Who would want to be a graduate?

If you were coming up to eighteen and deciding what to do next why would you choose to go the university route and get a degree?

We are regularly told that graduate unemployment continues to break new records, that work (if you can get it) is often menial, underpaid and temporary and that the burden of debt you need to pay off could still be with you well into middle age. On the other hand, employers are saying ‘we need graduates’ for any and all jobs and will only consider employing people if they have a minimum of a media studies degree from the university of the middle of somewhere.

What’s going on; how have we allowed a perfectly acceptable aspiration, that of acquiring knowledge and getting a degree, to become a trap from which no-one now seems able to plot an escape? 

When Tony Blair came to power in 1997 he declared that his three main objectives were “education, education, education” and he set an ambitious target for the number of graduates he wanted to see in 10-15 years’ time.  He wanted at least half of the UK’s young people to participate in higher education and in 2012 that target has almost been reached as the participation rate rose to 49.3%, equating to around 2.5 million students.  This is universally regarded as ‘a good thing’ and getting a degree is the now seen as the ‘best’ option for life and a successful career irrespective of an individual’s circumstances.

There was a time, however, when it was possible to leave school at eighteen with a couple of ‘A’ levels and find work that would be fulfilling, interesting and provide a challenging and rewarding career.  Those jobs (if they still exist) are now reserved for graduates who bring a higher skill set (in theory) even if the job doesn’t really require it. More jobs in the UK now require a degree than do not and we now have countless thousands of young graduates spending three years effectively marking time until they can hope to join the job market.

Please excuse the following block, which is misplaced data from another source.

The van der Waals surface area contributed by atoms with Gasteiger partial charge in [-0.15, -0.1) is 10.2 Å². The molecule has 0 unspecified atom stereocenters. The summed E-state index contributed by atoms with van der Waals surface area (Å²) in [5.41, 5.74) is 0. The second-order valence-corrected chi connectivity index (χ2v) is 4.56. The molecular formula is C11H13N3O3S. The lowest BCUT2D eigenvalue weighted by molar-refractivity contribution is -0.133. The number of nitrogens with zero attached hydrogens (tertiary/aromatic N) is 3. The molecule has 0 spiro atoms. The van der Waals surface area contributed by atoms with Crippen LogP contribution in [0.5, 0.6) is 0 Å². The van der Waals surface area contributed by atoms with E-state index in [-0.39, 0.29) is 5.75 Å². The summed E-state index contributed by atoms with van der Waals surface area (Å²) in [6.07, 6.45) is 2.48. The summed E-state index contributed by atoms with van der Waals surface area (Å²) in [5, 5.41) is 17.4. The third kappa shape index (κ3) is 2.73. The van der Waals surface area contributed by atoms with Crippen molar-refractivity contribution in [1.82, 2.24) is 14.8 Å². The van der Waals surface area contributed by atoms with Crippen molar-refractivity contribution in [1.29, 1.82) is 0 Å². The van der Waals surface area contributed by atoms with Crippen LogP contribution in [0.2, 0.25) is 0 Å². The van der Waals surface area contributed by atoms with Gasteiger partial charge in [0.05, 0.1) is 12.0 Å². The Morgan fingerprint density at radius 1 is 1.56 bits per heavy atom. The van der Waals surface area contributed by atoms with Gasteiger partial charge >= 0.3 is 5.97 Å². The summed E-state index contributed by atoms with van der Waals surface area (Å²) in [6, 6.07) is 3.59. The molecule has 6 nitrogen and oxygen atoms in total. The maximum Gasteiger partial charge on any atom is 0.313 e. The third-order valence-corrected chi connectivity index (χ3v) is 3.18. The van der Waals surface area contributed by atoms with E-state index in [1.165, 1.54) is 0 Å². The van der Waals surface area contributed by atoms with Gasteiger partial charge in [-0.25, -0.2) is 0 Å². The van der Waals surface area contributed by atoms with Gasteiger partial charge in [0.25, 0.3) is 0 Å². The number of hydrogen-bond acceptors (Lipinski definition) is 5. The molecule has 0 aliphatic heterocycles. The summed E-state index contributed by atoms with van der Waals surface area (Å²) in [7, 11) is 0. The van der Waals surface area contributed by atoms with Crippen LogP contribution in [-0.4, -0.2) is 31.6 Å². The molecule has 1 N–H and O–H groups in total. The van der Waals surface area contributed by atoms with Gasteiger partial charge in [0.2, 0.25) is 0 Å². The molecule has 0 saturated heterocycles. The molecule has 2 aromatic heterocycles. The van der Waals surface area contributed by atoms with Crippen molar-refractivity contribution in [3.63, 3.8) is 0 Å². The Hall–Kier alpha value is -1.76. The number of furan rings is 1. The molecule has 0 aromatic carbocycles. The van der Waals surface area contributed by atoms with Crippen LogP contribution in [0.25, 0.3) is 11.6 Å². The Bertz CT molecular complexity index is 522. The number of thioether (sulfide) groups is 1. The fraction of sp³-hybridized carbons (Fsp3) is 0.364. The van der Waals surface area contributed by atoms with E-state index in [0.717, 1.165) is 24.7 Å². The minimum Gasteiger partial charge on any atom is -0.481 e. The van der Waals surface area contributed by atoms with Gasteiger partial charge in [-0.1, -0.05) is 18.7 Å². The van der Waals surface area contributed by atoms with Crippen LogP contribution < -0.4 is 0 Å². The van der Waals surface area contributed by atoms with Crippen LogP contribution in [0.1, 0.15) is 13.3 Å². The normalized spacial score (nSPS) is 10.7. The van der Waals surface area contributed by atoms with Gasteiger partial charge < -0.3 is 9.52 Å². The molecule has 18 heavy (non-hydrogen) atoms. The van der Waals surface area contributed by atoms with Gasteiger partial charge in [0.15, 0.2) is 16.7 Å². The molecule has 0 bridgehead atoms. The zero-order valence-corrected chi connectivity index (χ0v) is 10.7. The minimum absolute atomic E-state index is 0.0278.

Many, of course, will enjoy the student experience, some may even learn something useful, and some will broaden their horizons and ‘take flight’, but just as many will be intensely frustrated by the delay in getting to the job market.

We can’t put the genie back in the bottle and every person who wishes to go to university should, of course, have that opportunity, but it should never become the only route for young people to take. A former headmaster of Harrow School said in a recent debate at the Oxford Union that university isn’t right for everyone and that the government and employers should make more effort to create opportunities for apprentices and 18 year old school leavers.

It’s easy for everyone to say that ‘something must be done’ and that it is the responsibility of governments to act.  I don’t agree, I think the responsibility lies with employers fair and square.  No-one is holding a gun to any employer’s head saying take these graduates; if they want school leavers then they can hire school leavers and every employer in the country can do this, today.

Imagine if all those jobs currently demanding graduate level skills and knowledge were suddenly opened up to 18 year old with ‘A’ levels. We might see a drop in student numbers but we might also see a generation of young people given the chance to learn on the job, acquire vital life skills instead of a huge debt, and start living their lives.

And those still set on a university career?  Go to university by all means but do it because it’s what you want to do not what you feel obliged to do.